According to a news source, the organizations that supported an Oregon
ballot initiative that would have required foods made with genetically
engineered (GE) ingredients to be labeled as such have ended efforts to
challenge a vote that narrowly defeated the measure. The groups apparently
lost an emergency lawsuit seeking to include the ballots of some 4,600 voters
who were rejected because the signatures on the vote-by-mail return envelopes
did not match those on file. A court determined that the state’s rules
on matching signatures were neither unreasonable nor illegal. An automatic
recount had been triggered because the ballot proposal was defeated by
slightly more than 800 votes out of 1.5 million cast. Of the initial 13,000 ballots
with signature problems, 8,600 responded and matched their signatures. The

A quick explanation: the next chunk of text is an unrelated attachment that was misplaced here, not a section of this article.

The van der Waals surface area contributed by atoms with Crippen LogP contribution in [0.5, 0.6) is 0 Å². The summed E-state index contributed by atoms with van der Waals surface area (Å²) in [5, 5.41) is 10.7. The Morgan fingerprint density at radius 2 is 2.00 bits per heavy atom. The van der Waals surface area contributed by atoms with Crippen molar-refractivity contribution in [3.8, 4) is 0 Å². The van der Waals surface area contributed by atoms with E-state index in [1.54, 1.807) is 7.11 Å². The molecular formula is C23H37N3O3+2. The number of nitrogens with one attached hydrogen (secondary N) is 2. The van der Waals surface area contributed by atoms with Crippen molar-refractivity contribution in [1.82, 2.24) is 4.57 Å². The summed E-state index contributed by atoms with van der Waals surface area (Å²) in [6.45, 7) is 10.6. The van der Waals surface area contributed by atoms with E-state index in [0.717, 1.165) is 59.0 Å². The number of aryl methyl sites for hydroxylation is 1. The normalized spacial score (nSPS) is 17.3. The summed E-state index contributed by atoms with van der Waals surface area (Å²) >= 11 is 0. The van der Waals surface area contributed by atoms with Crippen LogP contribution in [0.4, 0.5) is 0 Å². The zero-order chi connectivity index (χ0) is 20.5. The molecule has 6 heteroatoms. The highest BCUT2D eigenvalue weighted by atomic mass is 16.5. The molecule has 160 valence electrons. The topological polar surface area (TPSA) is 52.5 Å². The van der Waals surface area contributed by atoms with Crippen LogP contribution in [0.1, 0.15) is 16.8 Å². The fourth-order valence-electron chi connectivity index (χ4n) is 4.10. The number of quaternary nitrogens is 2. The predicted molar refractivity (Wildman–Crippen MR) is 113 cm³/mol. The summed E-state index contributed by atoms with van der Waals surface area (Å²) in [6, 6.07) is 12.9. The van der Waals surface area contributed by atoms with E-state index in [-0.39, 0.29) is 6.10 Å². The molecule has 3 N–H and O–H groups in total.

remaining 4,600 were rejected. See Associated Press, December 11, 2014.


Issue 548

About The Author

For decades, manufacturers, distributors and retailers at every link in the food chain have come to Shook, Hardy & Bacon to partner with a legal team that understands the issues they face in today's evolving food production industry. Shook attorneys work with some of the world's largest food, beverage and agribusiness companies to establish preventative measures, conduct internal audits, develop public relations strategies, and advance tort reform initiatives.